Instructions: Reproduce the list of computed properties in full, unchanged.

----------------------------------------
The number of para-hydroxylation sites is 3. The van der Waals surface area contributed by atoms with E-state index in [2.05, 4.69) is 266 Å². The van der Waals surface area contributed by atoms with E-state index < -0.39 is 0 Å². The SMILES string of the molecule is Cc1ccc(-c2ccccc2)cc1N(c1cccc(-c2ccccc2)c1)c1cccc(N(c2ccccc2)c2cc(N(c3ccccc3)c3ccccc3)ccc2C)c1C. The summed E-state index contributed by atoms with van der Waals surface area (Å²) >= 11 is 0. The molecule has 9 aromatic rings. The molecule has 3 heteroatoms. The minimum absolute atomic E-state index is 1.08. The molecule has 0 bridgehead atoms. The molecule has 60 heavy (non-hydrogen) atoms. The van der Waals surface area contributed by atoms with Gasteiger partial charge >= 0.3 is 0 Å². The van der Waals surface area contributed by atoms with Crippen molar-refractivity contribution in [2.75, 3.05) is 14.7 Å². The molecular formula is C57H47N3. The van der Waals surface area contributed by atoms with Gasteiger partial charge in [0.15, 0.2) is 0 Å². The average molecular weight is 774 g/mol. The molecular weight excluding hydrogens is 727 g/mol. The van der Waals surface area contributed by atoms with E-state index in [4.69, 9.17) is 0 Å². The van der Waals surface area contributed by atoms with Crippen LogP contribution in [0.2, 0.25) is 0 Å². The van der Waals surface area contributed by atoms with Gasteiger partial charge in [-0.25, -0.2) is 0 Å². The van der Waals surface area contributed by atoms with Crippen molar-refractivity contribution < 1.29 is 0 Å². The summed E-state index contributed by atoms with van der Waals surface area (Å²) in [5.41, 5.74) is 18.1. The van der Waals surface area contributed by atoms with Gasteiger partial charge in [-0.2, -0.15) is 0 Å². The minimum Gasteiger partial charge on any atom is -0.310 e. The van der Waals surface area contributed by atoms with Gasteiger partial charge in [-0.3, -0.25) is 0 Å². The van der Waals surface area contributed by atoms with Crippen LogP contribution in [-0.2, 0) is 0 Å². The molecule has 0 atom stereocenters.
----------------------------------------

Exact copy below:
The number of para-hydroxylation sites is 3. The van der Waals surface area contributed by atoms with E-state index in [2.05, 4.69) is 266 Å². The van der Waals surface area contributed by atoms with E-state index < -0.39 is 0 Å². The SMILES string of the molecule is Cc1ccc(-c2ccccc2)cc1N(c1cccc(-c2ccccc2)c1)c1cccc(N(c2ccccc2)c2cc(N(c3ccccc3)c3ccccc3)ccc2C)c1C. The summed E-state index contributed by atoms with van der Waals surface area (Å²) >= 11 is 0. The molecule has 9 aromatic rings. The molecule has 3 heteroatoms. The minimum absolute atomic E-state index is 1.08. The molecule has 0 bridgehead atoms. The molecule has 60 heavy (non-hydrogen) atoms. The van der Waals surface area contributed by atoms with Gasteiger partial charge >= 0.3 is 0 Å². The van der Waals surface area contributed by atoms with Crippen molar-refractivity contribution in [2.75, 3.05) is 14.7 Å². The molecular formula is C57H47N3. The van der Waals surface area contributed by atoms with Gasteiger partial charge in [0.15, 0.2) is 0 Å². The average molecular weight is 774 g/mol. The molecular weight excluding hydrogens is 727 g/mol. The van der Waals surface area contributed by atoms with E-state index in [4.69, 9.17) is 0 Å². The van der Waals surface area contributed by atoms with Crippen LogP contribution in [0.2, 0.25) is 0 Å². The van der Waals surface area contributed by atoms with Gasteiger partial charge in [-0.25, -0.2) is 0 Å². The van der Waals surface area contributed by atoms with Crippen molar-refractivity contribution < 1.29 is 0 Å². The summed E-state index contributed by atoms with van der Waals surface area (Å²) in [5.41, 5.74) is 18.1. The van der Waals surface area contributed by atoms with Gasteiger partial charge in [-0.2, -0.15) is 0 Å². The minimum Gasteiger partial charge on any atom is -0.310 e. The van der Waals surface area contributed by atoms with Gasteiger partial charge in [-0.3, -0.25) is 0 Å². The van der Waals surface area contributed by atoms with Crippen LogP contribution in [-0.2, 0) is 0 Å². The molecule has 0 atom stereocenters.